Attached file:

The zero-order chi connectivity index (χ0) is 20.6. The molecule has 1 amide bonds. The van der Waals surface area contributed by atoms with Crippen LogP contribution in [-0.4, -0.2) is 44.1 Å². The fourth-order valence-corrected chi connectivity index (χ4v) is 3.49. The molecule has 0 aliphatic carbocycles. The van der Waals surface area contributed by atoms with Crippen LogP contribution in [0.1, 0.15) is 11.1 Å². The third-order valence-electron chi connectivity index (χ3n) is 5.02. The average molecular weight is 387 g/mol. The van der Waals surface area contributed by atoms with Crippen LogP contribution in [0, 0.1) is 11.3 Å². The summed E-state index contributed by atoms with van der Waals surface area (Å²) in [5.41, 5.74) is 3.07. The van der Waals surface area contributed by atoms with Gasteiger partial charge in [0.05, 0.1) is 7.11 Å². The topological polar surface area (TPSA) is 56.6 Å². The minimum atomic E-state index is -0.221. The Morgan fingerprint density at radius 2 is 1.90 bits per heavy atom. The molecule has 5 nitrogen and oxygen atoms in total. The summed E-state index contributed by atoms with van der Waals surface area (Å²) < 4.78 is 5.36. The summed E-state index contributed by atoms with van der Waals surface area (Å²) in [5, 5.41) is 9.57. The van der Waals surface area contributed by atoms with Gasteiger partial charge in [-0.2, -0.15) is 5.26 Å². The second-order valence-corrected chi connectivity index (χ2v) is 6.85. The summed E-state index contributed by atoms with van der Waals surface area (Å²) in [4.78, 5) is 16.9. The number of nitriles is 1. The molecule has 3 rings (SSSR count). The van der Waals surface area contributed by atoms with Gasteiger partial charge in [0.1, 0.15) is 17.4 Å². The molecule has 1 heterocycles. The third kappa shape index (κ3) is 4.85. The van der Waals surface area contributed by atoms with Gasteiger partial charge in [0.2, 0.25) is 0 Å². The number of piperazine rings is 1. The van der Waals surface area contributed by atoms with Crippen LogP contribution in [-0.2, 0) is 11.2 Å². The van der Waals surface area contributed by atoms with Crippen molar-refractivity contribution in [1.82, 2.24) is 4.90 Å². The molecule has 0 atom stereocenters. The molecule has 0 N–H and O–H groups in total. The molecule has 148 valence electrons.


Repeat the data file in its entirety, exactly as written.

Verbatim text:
The zero-order chi connectivity index (χ0) is 20.6. The molecule has 1 amide bonds. The van der Waals surface area contributed by atoms with Crippen LogP contribution in [-0.4, -0.2) is 44.1 Å². The fourth-order valence-corrected chi connectivity index (χ4v) is 3.49. The molecule has 0 aliphatic carbocycles. The van der Waals surface area contributed by atoms with Crippen LogP contribution in [0.1, 0.15) is 11.1 Å². The third-order valence-electron chi connectivity index (χ3n) is 5.02. The average molecular weight is 387 g/mol. The van der Waals surface area contributed by atoms with Crippen LogP contribution in [0, 0.1) is 11.3 Å². The summed E-state index contributed by atoms with van der Waals surface area (Å²) in [5.41, 5.74) is 3.07. The van der Waals surface area contributed by atoms with Gasteiger partial charge in [0.05, 0.1) is 7.11 Å². The topological polar surface area (TPSA) is 56.6 Å². The minimum atomic E-state index is -0.221. The Morgan fingerprint density at radius 2 is 1.90 bits per heavy atom. The molecule has 5 nitrogen and oxygen atoms in total. The summed E-state index contributed by atoms with van der Waals surface area (Å²) < 4.78 is 5.36. The summed E-state index contributed by atoms with van der Waals surface area (Å²) in [5, 5.41) is 9.57. The van der Waals surface area contributed by atoms with Gasteiger partial charge in [-0.2, -0.15) is 5.26 Å². The second-order valence-corrected chi connectivity index (χ2v) is 6.85. The summed E-state index contributed by atoms with van der Waals surface area (Å²) in [4.78, 5) is 16.9. The number of nitriles is 1. The molecule has 3 rings (SSSR count). The van der Waals surface area contributed by atoms with Gasteiger partial charge in [0.1, 0.15) is 17.4 Å². The molecule has 1 heterocycles. The third kappa shape index (κ3) is 4.85. The van der Waals surface area contributed by atoms with Gasteiger partial charge in [0.2, 0.25) is 0 Å². The number of piperazine rings is 1. The van der Waals surface area contributed by atoms with Crippen LogP contribution in [-0.2, 0) is 11.2 Å². The van der Waals surface area contributed by atoms with Crippen molar-refractivity contribution in [1.82, 2.24) is 4.90 Å². The molecule has 0 atom stereocenters. The molecule has 0 N–H and O–H groups in total. The molecule has 148 valence electrons.